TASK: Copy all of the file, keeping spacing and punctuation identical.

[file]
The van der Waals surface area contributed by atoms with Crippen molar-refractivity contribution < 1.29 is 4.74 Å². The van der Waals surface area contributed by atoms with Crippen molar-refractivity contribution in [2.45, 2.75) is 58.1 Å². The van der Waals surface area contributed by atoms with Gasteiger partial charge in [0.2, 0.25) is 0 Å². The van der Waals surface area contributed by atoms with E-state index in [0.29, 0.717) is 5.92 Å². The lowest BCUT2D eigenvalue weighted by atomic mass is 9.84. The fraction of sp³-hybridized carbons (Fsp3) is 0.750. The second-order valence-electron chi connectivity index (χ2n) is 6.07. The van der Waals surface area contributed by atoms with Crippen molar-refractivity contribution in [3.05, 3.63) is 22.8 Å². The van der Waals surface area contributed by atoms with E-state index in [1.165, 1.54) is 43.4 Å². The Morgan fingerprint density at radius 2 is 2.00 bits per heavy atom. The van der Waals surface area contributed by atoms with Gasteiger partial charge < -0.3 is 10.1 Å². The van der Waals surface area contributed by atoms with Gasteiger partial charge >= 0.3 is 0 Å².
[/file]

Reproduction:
The van der Waals surface area contributed by atoms with Crippen molar-refractivity contribution < 1.29 is 4.74 Å². The van der Waals surface area contributed by atoms with Crippen molar-refractivity contribution in [2.45, 2.75) is 58.1 Å². The van der Waals surface area contributed by atoms with Gasteiger partial charge in [0.2, 0.25) is 0 Å². The van der Waals surface area contributed by atoms with E-state index in [0.29, 0.717) is 5.92 Å². The lowest BCUT2D eigenvalue weighted by atomic mass is 9.84. The fraction of sp³-hybridized carbons (Fsp3) is 0.750. The second-order valence-electron chi connectivity index (χ2n) is 6.07. The van der Waals surface area contributed by atoms with Crippen molar-refractivity contribution in [3.05, 3.63) is 22.8 Å². The van der Waals surface area contributed by atoms with E-state index in [1.165, 1.54) is 43.4 Å². The Morgan fingerprint density at radius 2 is 2.00 bits per heavy atom. The van der Waals surface area contributed by atoms with Gasteiger partial charge < -0.3 is 10.1 Å². The van der Waals surface area contributed by atoms with Gasteiger partial charge >= 0.3 is 0 Å².